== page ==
A sinister lark that functions at once as satire of both the obsession of fans and the niggling habits of film critics, Rodney Ascher’s “Room 237” uses Stanley Kubrick’s “The Shining” as fodder for a murmurous assemblage of conspiracy theories that veer from placid to maniac. It’s paranoid entertainment about a vivid text and even more vivid contemplations by a film’s perfervid admirers. Like his clever, eerie 2012 short “S From Hell,” which refashioned the Screen Gems syndicated television animation into a close reading of corporate branding run amok, to the point of conspiratorial daffiness. The same curatorial style—found or gathered imagery accompanied by disembodied voiceovers—persists in “Room 237,” but imposed upon a much more complex text. Ascher interviews five compulsive viewers—a professor, a journalist, an artist, a musician and a conspiracy hunter—who believe the movie is seamed with dozens of hidden meanings and conflicting themes, that it was about “genocidal armies” of white men who massacred Native Americans; the faking of the moon landing as well as taking place across a vast topographical impossibility. Their voices overlap as one, like the mass mindlessness of late-late-late-night radio trickling from a car radio from a far-distant 50,000-watt clear channel station. It’s clockwork aren’t-you-clever. Ascher cheekily says that he hopes his alternately brain-searing and brain-numbing kaleidoscope might “shed a little light on the way people interact with powerful works of art, whether a film by one of the few masters of the form, ‘The Last Supper,’ or Madonna’s ‘Like a Virgin.'” “Room 237” pushes the legal concept of “fair use” for commentary or satire beyond the breaking point, making it worthwhile to quote the fantastic, comma-rich disclaimer on the release poster in full: “Neither this film, nor any view or opinion expressed in it, nor the context in which film footage and images are used, is approved or endorsed by, or is in any way associated with, the Kubrick 1981 Trust, Stanley Kubrick’s family, Warner Bros. Entertainment Inc., or anyone else connected with the making of the motion picture The Shining (‘The Shining Filmmakers’). The views and opinions expressed in this documentary film are solely those of the commentators in it and do not reflect the views of Stanley Kubrick or The Shining filmmakers.” Kubrick’s longtime personal assistant Leon Vitale gave the film a modestly epic review the filmmakers ought pride themselves on: “There are ideas espoused in the movie that I know to be total balderdash… it’s pure gibberish.” Jonathan Rosenbaum is almost as good: “at once entertaining and reprehensible… it refuses to make any distinctions between interpretations that are semi-plausible or psychotic, conceivable or ridiculous, implying that they’re all just ‘film criticism’ and because everyone is a film critic nowadays, they all deserve to be treated with equal amounts of respect and/or mockery (assuming that one can distinguish between the two)—that is, uncritically and derisively, with irony as the perpetual escape hatch.” Still, for the purposes of the release of “Room 237” onscreen and on VOD, it likely doesn’t hurt that a godfather of the film is “Toy Story 3” director Lee Unkrich and proprietor of the Overlook Hotel (theoverlookhotel.com), devoted to “ephemera related to Stanley Kubrick’s Masterpiece of Modern Horror, ‘The Shining.'” Irony? Ephemera? A metaphor for the maze of the internet and its mass mindlessness? “Room 237.” 102m. (Ray Pride)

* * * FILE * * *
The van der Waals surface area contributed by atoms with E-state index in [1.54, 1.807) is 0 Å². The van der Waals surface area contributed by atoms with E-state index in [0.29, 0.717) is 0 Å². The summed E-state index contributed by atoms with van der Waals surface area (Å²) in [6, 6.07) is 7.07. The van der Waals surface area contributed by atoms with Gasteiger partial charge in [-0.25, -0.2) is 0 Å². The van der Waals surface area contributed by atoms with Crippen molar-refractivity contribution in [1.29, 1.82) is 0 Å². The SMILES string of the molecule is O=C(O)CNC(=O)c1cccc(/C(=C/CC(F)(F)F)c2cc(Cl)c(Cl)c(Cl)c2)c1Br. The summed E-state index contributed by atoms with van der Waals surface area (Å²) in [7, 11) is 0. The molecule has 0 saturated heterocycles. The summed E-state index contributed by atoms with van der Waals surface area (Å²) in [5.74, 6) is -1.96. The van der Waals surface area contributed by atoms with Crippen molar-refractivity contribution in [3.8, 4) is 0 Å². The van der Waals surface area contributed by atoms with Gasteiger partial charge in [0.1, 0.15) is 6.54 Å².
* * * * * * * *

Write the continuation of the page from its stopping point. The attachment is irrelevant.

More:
“Room 237” opens Friday at the Music Box.
Ray Pride is Newcity’s film critic and a contributing editor to Filmmaker magazine.
His history of Chicago “Ghost Signs” in words and images will be published in Spring 2022.